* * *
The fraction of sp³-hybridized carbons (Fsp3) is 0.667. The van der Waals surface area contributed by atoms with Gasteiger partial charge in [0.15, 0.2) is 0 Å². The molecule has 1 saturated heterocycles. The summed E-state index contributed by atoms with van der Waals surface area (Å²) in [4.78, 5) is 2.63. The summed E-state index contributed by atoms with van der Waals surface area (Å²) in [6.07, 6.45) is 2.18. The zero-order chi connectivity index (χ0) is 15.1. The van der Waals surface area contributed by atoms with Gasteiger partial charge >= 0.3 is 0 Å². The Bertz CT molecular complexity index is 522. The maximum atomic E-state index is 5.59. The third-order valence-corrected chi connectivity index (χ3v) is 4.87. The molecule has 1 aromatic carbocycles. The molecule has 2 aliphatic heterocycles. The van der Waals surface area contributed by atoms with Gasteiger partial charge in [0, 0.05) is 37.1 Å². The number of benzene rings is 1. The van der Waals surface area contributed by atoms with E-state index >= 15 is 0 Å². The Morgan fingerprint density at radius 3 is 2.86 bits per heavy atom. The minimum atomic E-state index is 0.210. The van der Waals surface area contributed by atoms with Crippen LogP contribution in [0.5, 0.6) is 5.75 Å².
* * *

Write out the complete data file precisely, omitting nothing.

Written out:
The fraction of sp³-hybridized carbons (Fsp3) is 0.667. The van der Waals surface area contributed by atoms with Gasteiger partial charge in [0.15, 0.2) is 0 Å². The molecule has 1 saturated heterocycles. The summed E-state index contributed by atoms with van der Waals surface area (Å²) in [4.78, 5) is 2.63. The summed E-state index contributed by atoms with van der Waals surface area (Å²) in [6.07, 6.45) is 2.18. The zero-order chi connectivity index (χ0) is 15.1. The van der Waals surface area contributed by atoms with Gasteiger partial charge >= 0.3 is 0 Å². The Bertz CT molecular complexity index is 522. The maximum atomic E-state index is 5.59. The third-order valence-corrected chi connectivity index (χ3v) is 4.87. The molecule has 1 aromatic carbocycles. The molecule has 2 aliphatic heterocycles. The van der Waals surface area contributed by atoms with Gasteiger partial charge in [0, 0.05) is 37.1 Å². The number of benzene rings is 1. The van der Waals surface area contributed by atoms with E-state index >= 15 is 0 Å². The Morgan fingerprint density at radius 3 is 2.86 bits per heavy atom. The minimum atomic E-state index is 0.210. The van der Waals surface area contributed by atoms with Crippen LogP contribution in [0.5, 0.6) is 5.75 Å².